Business partner: Clarence Court and Farm-Africa

Sales of free-range hens' eggs are used to help a small charity for African farmers.

Hen Aid cannot boast the stellar line-up of Live Aid, the 1985 worldwide pop festival that inspired it, or any of the other awareness-raising global events. In fact, the sole performers are chickens. But Hen Aid chickens are not just any old chickens. They are a special breed of hens that lay for free-range egg producer Clarence Court.

Their eggs, which come in shades of turquoise, pink or chocolate brown, are sought after by top restaurants such as the Ivy in central London.

Earlier this month, 500,000 special charity packs of eggs went on sale, with 2p from each box going to Farm-Africa, an international development charity that works to improve the lives of farmers and herders in southern and eastern Africa.

Clarence Court approached Farm-Africa after deciding that any charitable work it did should be aimed at helping fellow farmers in other parts of the world.

"We wanted to help another farming industry, and that chimed with what Farm-Africa does," says Lisa Rowe, director of Clarence Court. "We wanted to put something into Africa and help developing farmers."

Farm-Africa is not a popular choice for corporate largesse or grants from organisations such as the Department for International Development. But Tum Kazunga, corporate partnerships manager at Farm-Africa, says: "We do receive unsolicited donations from firms, which suggests we are a cause that seems to resonate with the corporate sector."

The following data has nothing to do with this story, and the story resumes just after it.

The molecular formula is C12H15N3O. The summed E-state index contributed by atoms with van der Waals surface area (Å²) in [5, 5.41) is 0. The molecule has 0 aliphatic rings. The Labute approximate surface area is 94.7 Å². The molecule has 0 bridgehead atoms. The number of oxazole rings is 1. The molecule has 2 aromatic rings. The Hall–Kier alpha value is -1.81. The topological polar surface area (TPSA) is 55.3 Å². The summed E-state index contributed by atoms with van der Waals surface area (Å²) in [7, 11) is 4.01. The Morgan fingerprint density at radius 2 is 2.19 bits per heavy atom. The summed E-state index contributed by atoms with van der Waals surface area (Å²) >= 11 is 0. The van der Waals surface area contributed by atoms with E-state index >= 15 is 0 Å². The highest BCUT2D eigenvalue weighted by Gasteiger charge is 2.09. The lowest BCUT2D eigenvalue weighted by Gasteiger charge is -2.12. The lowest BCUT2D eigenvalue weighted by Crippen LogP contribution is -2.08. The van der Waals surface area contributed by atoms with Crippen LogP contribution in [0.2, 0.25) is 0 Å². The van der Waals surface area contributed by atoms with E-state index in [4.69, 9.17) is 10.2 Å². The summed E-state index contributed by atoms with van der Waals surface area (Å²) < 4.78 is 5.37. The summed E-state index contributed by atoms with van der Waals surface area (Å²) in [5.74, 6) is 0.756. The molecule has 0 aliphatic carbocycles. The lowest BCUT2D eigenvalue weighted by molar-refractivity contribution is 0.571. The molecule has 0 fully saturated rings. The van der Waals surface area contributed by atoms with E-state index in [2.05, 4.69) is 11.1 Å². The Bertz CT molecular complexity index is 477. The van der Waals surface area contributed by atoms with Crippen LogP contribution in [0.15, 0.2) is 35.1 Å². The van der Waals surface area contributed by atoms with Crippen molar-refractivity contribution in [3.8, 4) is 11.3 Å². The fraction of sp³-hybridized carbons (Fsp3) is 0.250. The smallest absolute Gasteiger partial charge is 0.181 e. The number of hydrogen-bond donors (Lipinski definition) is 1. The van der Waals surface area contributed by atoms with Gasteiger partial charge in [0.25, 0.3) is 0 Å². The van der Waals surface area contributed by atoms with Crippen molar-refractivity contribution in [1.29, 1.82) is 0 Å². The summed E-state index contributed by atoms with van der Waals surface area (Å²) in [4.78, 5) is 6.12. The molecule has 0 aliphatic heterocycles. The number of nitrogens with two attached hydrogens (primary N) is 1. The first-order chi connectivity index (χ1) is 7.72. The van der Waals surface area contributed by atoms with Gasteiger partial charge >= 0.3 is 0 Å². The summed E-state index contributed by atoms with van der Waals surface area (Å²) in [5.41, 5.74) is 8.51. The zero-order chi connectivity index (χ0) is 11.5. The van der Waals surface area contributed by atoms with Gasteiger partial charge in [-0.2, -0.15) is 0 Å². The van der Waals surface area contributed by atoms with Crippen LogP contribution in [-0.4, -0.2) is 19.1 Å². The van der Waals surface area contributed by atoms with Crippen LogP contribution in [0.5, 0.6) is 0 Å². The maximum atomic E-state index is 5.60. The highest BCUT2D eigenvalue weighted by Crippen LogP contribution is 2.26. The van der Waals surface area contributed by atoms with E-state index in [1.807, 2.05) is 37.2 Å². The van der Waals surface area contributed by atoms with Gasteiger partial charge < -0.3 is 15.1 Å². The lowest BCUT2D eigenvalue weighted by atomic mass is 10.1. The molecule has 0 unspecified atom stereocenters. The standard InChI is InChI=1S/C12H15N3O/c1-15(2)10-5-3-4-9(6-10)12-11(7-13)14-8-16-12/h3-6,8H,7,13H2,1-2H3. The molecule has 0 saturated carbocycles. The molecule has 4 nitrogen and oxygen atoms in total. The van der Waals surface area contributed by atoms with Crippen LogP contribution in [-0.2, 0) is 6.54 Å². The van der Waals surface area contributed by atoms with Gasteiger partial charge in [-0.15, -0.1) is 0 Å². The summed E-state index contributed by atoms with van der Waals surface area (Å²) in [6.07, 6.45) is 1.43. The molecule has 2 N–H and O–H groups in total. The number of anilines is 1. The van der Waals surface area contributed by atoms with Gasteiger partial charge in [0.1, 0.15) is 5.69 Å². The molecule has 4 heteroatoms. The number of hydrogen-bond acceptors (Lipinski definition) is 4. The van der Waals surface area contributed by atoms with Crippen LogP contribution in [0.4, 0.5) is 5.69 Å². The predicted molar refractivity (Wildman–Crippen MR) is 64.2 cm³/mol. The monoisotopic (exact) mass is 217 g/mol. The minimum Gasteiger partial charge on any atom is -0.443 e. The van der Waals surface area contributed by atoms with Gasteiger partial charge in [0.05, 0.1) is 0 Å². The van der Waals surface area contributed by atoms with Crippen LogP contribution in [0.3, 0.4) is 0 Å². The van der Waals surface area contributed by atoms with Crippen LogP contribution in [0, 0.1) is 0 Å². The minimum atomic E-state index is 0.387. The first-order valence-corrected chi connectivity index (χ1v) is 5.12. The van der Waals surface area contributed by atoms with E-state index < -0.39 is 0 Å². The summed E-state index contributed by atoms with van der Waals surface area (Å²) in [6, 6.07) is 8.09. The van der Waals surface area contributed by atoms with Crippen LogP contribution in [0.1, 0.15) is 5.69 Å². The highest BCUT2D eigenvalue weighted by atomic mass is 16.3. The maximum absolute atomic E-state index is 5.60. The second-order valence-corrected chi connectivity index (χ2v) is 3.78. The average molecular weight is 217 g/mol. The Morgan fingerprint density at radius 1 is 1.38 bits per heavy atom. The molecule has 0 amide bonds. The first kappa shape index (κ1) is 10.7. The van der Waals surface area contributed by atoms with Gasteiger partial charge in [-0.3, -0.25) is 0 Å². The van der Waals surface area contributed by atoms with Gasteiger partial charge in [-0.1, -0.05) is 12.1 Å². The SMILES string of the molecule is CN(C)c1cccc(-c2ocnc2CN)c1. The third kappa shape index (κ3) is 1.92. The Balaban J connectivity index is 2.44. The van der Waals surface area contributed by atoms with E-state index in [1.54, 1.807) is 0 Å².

Kazunga is the charity's first dedicated corporate partnerships manager. He believes Farm-Africa could generate more interest from the private sector if it became more widely known. But Farm-Africa's moderate size was one reason why Clarence Court sought a partnership with it. "We are not a huge organisation, and Clarence Court was looking for a small to medium-sized charity that could feel the impact of the donation," says Kazunga.

Apart from the fundraising opportunity, the partnership also offers the charity the chance to raise awareness of the problems faced by African farmers. Each promotional carton of eggs will have the Farm-Africa web address stamped on it, and the Clarence Court website has a special page devoted to Farm-Africa's work. The partnership is forecast to raise at least £10,000. It is a small amount compared with the corporate social responsibility programmes of large companies, but, says Rowe, it's a lot of money in the egg industry.

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